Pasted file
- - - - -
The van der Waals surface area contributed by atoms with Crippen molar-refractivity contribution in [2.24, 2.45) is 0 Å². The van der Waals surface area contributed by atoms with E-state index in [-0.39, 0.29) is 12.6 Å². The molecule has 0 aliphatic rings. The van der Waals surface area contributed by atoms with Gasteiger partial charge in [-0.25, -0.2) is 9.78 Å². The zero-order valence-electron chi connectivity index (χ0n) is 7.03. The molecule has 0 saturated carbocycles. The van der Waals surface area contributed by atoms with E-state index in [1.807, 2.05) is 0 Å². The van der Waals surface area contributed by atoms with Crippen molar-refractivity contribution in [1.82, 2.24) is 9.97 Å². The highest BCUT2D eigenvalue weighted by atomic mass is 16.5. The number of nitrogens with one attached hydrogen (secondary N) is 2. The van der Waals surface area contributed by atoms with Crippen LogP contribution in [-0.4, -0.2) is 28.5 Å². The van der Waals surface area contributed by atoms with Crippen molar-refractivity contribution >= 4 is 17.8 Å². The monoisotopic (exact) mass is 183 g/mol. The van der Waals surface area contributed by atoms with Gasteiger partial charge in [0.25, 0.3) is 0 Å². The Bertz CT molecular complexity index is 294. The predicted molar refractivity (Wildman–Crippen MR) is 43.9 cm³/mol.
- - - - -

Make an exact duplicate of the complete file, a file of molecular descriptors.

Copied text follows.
The van der Waals surface area contributed by atoms with Crippen molar-refractivity contribution in [2.24, 2.45) is 0 Å². The van der Waals surface area contributed by atoms with E-state index in [-0.39, 0.29) is 12.6 Å². The molecule has 0 aliphatic rings. The van der Waals surface area contributed by atoms with Gasteiger partial charge in [-0.25, -0.2) is 9.78 Å². The zero-order valence-electron chi connectivity index (χ0n) is 7.03. The molecule has 0 saturated carbocycles. The van der Waals surface area contributed by atoms with E-state index in [1.807, 2.05) is 0 Å². The van der Waals surface area contributed by atoms with Crippen molar-refractivity contribution in [1.82, 2.24) is 9.97 Å². The highest BCUT2D eigenvalue weighted by atomic mass is 16.5. The number of nitrogens with one attached hydrogen (secondary N) is 2. The van der Waals surface area contributed by atoms with Crippen LogP contribution in [-0.4, -0.2) is 28.5 Å². The van der Waals surface area contributed by atoms with Crippen molar-refractivity contribution >= 4 is 17.8 Å². The monoisotopic (exact) mass is 183 g/mol. The van der Waals surface area contributed by atoms with Gasteiger partial charge in [0.25, 0.3) is 0 Å². The Bertz CT molecular complexity index is 294. The predicted molar refractivity (Wildman–Crippen MR) is 43.9 cm³/mol.